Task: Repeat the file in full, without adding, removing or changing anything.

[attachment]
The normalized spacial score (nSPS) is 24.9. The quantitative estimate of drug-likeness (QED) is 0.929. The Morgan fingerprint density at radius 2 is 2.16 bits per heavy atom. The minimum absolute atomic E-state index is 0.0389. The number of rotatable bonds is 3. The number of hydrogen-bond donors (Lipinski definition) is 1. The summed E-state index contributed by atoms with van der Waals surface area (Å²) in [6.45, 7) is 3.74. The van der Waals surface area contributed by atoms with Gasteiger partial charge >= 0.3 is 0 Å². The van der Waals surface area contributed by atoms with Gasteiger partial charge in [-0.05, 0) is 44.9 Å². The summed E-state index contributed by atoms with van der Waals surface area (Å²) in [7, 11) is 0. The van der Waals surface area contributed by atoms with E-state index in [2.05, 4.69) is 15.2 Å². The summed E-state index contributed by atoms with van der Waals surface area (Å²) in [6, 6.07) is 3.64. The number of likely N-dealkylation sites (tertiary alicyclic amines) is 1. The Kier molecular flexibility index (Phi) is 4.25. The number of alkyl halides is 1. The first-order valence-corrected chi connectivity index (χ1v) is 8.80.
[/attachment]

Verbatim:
The normalized spacial score (nSPS) is 24.9. The quantitative estimate of drug-likeness (QED) is 0.929. The Morgan fingerprint density at radius 2 is 2.16 bits per heavy atom. The minimum absolute atomic E-state index is 0.0389. The number of rotatable bonds is 3. The number of hydrogen-bond donors (Lipinski definition) is 1. The summed E-state index contributed by atoms with van der Waals surface area (Å²) in [6.45, 7) is 3.74. The van der Waals surface area contributed by atoms with Gasteiger partial charge >= 0.3 is 0 Å². The van der Waals surface area contributed by atoms with Gasteiger partial charge in [-0.05, 0) is 44.9 Å². The summed E-state index contributed by atoms with van der Waals surface area (Å²) in [7, 11) is 0. The van der Waals surface area contributed by atoms with E-state index in [2.05, 4.69) is 15.2 Å². The summed E-state index contributed by atoms with van der Waals surface area (Å²) in [6, 6.07) is 3.64. The number of likely N-dealkylation sites (tertiary alicyclic amines) is 1. The Kier molecular flexibility index (Phi) is 4.25. The number of alkyl halides is 1. The first-order valence-corrected chi connectivity index (χ1v) is 8.80.